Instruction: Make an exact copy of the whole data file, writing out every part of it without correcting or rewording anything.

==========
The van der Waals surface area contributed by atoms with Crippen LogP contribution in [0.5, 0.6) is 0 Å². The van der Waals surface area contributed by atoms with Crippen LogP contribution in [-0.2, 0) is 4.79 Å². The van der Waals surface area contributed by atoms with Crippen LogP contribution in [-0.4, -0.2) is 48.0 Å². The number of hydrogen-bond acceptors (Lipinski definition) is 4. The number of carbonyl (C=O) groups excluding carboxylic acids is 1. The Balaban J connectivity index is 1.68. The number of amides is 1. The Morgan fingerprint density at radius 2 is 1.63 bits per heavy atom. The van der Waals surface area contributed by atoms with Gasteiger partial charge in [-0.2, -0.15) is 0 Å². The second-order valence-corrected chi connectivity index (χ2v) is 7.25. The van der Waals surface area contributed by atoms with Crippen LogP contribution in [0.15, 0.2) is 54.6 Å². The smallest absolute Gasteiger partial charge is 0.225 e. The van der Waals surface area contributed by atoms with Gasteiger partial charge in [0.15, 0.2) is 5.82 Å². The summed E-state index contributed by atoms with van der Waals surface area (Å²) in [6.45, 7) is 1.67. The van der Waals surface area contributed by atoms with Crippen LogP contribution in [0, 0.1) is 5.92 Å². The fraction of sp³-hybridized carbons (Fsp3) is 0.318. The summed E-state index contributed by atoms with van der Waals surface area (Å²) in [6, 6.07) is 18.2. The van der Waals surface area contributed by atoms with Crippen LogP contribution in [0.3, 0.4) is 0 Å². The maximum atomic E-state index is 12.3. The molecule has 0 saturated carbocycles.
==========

The van der Waals surface area contributed by atoms with Crippen LogP contribution in [0.5, 0.6) is 0 Å². The van der Waals surface area contributed by atoms with Crippen LogP contribution in [-0.2, 0) is 4.79 Å². The van der Waals surface area contributed by atoms with Crippen LogP contribution in [-0.4, -0.2) is 48.0 Å². The number of hydrogen-bond acceptors (Lipinski definition) is 4. The number of carbonyl (C=O) groups excluding carboxylic acids is 1. The Balaban J connectivity index is 1.68. The number of amides is 1. The Morgan fingerprint density at radius 2 is 1.63 bits per heavy atom. The van der Waals surface area contributed by atoms with Gasteiger partial charge in [-0.2, -0.15) is 0 Å². The second-order valence-corrected chi connectivity index (χ2v) is 7.25. The van der Waals surface area contributed by atoms with Crippen LogP contribution in [0.15, 0.2) is 54.6 Å². The smallest absolute Gasteiger partial charge is 0.225 e. The van der Waals surface area contributed by atoms with Gasteiger partial charge in [0.15, 0.2) is 5.82 Å². The summed E-state index contributed by atoms with van der Waals surface area (Å²) in [6.45, 7) is 1.67. The van der Waals surface area contributed by atoms with Crippen LogP contribution in [0, 0.1) is 5.92 Å². The fraction of sp³-hybridized carbons (Fsp3) is 0.318. The summed E-state index contributed by atoms with van der Waals surface area (Å²) in [6, 6.07) is 18.2. The van der Waals surface area contributed by atoms with Crippen LogP contribution in [0.3, 0.4) is 0 Å². The maximum atomic E-state index is 12.3. The molecule has 0 saturated carbocycles.